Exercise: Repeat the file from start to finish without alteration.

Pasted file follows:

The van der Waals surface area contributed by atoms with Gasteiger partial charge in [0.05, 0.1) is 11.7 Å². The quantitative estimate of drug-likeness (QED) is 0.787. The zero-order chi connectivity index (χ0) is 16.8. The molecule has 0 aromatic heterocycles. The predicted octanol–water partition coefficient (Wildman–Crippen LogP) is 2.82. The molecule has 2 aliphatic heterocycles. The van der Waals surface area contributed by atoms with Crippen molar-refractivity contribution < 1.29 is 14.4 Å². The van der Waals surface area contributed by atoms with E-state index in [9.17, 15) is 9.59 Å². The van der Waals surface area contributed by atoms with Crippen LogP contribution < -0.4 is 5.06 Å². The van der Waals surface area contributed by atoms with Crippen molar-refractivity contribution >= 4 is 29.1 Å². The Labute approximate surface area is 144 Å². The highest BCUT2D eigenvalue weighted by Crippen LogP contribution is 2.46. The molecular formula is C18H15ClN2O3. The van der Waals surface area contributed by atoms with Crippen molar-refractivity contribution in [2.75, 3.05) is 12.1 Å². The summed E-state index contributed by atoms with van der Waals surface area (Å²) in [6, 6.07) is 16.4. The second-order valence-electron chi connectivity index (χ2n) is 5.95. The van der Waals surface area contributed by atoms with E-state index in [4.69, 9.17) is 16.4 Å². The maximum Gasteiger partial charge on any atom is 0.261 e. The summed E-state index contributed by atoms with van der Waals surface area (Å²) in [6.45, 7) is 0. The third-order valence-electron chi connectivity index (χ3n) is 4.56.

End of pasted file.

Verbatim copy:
The van der Waals surface area contributed by atoms with Gasteiger partial charge in [0.05, 0.1) is 11.7 Å². The quantitative estimate of drug-likeness (QED) is 0.787. The zero-order chi connectivity index (χ0) is 16.8. The molecule has 0 aromatic heterocycles. The predicted octanol–water partition coefficient (Wildman–Crippen LogP) is 2.82. The molecule has 2 aliphatic heterocycles. The van der Waals surface area contributed by atoms with Crippen molar-refractivity contribution < 1.29 is 14.4 Å². The van der Waals surface area contributed by atoms with E-state index in [9.17, 15) is 9.59 Å². The van der Waals surface area contributed by atoms with Crippen LogP contribution < -0.4 is 5.06 Å². The van der Waals surface area contributed by atoms with Crippen molar-refractivity contribution >= 4 is 29.1 Å². The Labute approximate surface area is 144 Å². The highest BCUT2D eigenvalue weighted by Crippen LogP contribution is 2.46. The molecular formula is C18H15ClN2O3. The van der Waals surface area contributed by atoms with Crippen molar-refractivity contribution in [2.75, 3.05) is 12.1 Å². The summed E-state index contributed by atoms with van der Waals surface area (Å²) in [6, 6.07) is 16.4. The second-order valence-electron chi connectivity index (χ2n) is 5.95. The van der Waals surface area contributed by atoms with E-state index in [4.69, 9.17) is 16.4 Å². The maximum Gasteiger partial charge on any atom is 0.261 e. The summed E-state index contributed by atoms with van der Waals surface area (Å²) in [6.45, 7) is 0. The third-order valence-electron chi connectivity index (χ3n) is 4.56.